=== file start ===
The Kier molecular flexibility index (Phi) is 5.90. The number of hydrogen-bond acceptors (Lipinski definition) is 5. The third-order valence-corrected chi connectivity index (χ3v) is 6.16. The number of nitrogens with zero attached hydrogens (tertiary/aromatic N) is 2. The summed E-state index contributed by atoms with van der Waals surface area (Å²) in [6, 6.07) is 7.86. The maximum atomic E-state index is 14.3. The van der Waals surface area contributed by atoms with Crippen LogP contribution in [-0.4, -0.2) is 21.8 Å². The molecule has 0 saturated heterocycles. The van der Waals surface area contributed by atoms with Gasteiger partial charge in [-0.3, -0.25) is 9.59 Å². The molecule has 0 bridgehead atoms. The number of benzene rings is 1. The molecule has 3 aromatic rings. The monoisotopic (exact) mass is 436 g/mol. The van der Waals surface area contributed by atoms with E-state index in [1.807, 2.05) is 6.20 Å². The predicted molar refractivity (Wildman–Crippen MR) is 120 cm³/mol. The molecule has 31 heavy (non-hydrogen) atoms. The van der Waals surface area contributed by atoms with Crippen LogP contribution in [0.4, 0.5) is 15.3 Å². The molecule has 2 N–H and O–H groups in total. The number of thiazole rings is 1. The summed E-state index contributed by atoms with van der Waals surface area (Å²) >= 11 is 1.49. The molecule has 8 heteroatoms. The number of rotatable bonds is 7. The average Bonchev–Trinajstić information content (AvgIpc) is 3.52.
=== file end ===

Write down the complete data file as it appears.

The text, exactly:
The Kier molecular flexibility index (Phi) is 5.90. The number of hydrogen-bond acceptors (Lipinski definition) is 5. The third-order valence-corrected chi connectivity index (χ3v) is 6.16. The number of nitrogens with zero attached hydrogens (tertiary/aromatic N) is 2. The summed E-state index contributed by atoms with van der Waals surface area (Å²) in [6, 6.07) is 7.86. The maximum atomic E-state index is 14.3. The van der Waals surface area contributed by atoms with Crippen LogP contribution in [-0.4, -0.2) is 21.8 Å². The molecule has 0 saturated heterocycles. The van der Waals surface area contributed by atoms with Gasteiger partial charge in [-0.3, -0.25) is 9.59 Å². The molecule has 0 bridgehead atoms. The number of benzene rings is 1. The molecule has 3 aromatic rings. The monoisotopic (exact) mass is 436 g/mol. The van der Waals surface area contributed by atoms with E-state index in [1.807, 2.05) is 6.20 Å². The predicted molar refractivity (Wildman–Crippen MR) is 120 cm³/mol. The molecule has 31 heavy (non-hydrogen) atoms. The van der Waals surface area contributed by atoms with Crippen LogP contribution in [0.4, 0.5) is 15.3 Å². The molecule has 2 N–H and O–H groups in total. The number of thiazole rings is 1. The summed E-state index contributed by atoms with van der Waals surface area (Å²) >= 11 is 1.49. The molecule has 8 heteroatoms. The number of rotatable bonds is 7. The average Bonchev–Trinajstić information content (AvgIpc) is 3.52.